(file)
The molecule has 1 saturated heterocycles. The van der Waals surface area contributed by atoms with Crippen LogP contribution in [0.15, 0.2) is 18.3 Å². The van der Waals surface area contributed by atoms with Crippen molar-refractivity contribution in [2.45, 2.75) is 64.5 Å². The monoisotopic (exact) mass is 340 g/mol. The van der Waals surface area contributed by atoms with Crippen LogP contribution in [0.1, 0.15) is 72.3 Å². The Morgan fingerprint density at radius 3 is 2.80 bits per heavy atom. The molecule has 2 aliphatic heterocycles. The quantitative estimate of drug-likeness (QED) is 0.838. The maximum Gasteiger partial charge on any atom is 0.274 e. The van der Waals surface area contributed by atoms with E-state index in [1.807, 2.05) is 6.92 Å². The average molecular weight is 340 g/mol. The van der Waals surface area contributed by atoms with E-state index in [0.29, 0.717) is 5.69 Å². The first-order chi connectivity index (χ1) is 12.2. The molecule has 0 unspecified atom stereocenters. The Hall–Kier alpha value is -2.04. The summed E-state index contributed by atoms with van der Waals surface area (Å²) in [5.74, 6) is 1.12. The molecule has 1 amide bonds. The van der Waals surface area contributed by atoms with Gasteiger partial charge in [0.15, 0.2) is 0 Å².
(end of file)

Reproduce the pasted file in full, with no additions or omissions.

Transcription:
The molecule has 1 saturated heterocycles. The van der Waals surface area contributed by atoms with Crippen LogP contribution in [0.15, 0.2) is 18.3 Å². The van der Waals surface area contributed by atoms with Crippen molar-refractivity contribution in [2.45, 2.75) is 64.5 Å². The monoisotopic (exact) mass is 340 g/mol. The van der Waals surface area contributed by atoms with Crippen LogP contribution in [0.1, 0.15) is 72.3 Å². The Morgan fingerprint density at radius 3 is 2.80 bits per heavy atom. The molecule has 2 aliphatic heterocycles. The quantitative estimate of drug-likeness (QED) is 0.838. The maximum Gasteiger partial charge on any atom is 0.274 e. The van der Waals surface area contributed by atoms with E-state index in [1.807, 2.05) is 6.92 Å². The average molecular weight is 340 g/mol. The van der Waals surface area contributed by atoms with E-state index in [0.29, 0.717) is 5.69 Å². The first-order chi connectivity index (χ1) is 12.2. The molecule has 0 unspecified atom stereocenters. The Hall–Kier alpha value is -2.04. The summed E-state index contributed by atoms with van der Waals surface area (Å²) in [5.74, 6) is 1.12. The molecule has 1 amide bonds. The van der Waals surface area contributed by atoms with Gasteiger partial charge in [0.15, 0.2) is 0 Å².